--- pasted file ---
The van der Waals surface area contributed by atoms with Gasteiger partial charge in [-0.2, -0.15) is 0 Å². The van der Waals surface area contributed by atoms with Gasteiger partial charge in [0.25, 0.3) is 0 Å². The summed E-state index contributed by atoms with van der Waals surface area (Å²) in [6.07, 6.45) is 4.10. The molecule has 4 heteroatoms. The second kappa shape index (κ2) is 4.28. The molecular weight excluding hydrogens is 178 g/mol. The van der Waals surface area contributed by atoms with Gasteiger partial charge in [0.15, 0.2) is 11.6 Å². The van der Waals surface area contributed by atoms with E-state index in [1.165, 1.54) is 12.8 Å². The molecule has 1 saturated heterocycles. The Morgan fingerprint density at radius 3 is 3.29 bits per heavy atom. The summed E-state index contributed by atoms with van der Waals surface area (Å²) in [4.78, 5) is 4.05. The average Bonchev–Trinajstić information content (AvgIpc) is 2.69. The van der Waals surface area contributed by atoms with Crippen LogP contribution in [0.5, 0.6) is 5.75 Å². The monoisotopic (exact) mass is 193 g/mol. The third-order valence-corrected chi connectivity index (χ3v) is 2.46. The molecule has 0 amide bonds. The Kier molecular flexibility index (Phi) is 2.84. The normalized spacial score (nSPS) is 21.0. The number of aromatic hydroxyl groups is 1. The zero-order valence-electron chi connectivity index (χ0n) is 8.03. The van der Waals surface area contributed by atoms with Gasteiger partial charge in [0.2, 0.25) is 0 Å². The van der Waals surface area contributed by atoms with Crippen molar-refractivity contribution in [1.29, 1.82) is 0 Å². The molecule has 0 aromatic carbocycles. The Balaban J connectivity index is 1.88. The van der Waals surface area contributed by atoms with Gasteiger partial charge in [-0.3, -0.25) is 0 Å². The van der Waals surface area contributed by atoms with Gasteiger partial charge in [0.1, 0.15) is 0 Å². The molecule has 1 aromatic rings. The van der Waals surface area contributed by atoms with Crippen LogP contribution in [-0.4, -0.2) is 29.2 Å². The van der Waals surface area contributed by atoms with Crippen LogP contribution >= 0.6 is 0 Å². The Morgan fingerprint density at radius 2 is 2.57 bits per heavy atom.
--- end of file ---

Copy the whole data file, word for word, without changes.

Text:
The van der Waals surface area contributed by atoms with Gasteiger partial charge in [-0.2, -0.15) is 0 Å². The van der Waals surface area contributed by atoms with Gasteiger partial charge in [0.25, 0.3) is 0 Å². The summed E-state index contributed by atoms with van der Waals surface area (Å²) in [6.07, 6.45) is 4.10. The molecule has 4 heteroatoms. The second kappa shape index (κ2) is 4.28. The molecular weight excluding hydrogens is 178 g/mol. The van der Waals surface area contributed by atoms with Gasteiger partial charge in [0.15, 0.2) is 11.6 Å². The van der Waals surface area contributed by atoms with E-state index in [1.165, 1.54) is 12.8 Å². The molecule has 1 saturated heterocycles. The Morgan fingerprint density at radius 3 is 3.29 bits per heavy atom. The summed E-state index contributed by atoms with van der Waals surface area (Å²) in [4.78, 5) is 4.05. The average Bonchev–Trinajstić information content (AvgIpc) is 2.69. The van der Waals surface area contributed by atoms with Crippen LogP contribution in [0.5, 0.6) is 5.75 Å². The monoisotopic (exact) mass is 193 g/mol. The third-order valence-corrected chi connectivity index (χ3v) is 2.46. The molecule has 0 amide bonds. The Kier molecular flexibility index (Phi) is 2.84. The normalized spacial score (nSPS) is 21.0. The number of aromatic hydroxyl groups is 1. The zero-order valence-electron chi connectivity index (χ0n) is 8.03. The van der Waals surface area contributed by atoms with Gasteiger partial charge in [0.2, 0.25) is 0 Å². The van der Waals surface area contributed by atoms with Crippen molar-refractivity contribution in [1.29, 1.82) is 0 Å². The molecule has 0 aromatic carbocycles. The Balaban J connectivity index is 1.88. The van der Waals surface area contributed by atoms with Gasteiger partial charge in [-0.3, -0.25) is 0 Å². The van der Waals surface area contributed by atoms with Gasteiger partial charge in [0.1, 0.15) is 0 Å². The molecule has 1 aromatic rings. The van der Waals surface area contributed by atoms with Crippen LogP contribution in [-0.4, -0.2) is 29.2 Å². The van der Waals surface area contributed by atoms with Crippen LogP contribution >= 0.6 is 0 Å². The Morgan fingerprint density at radius 2 is 2.57 bits per heavy atom.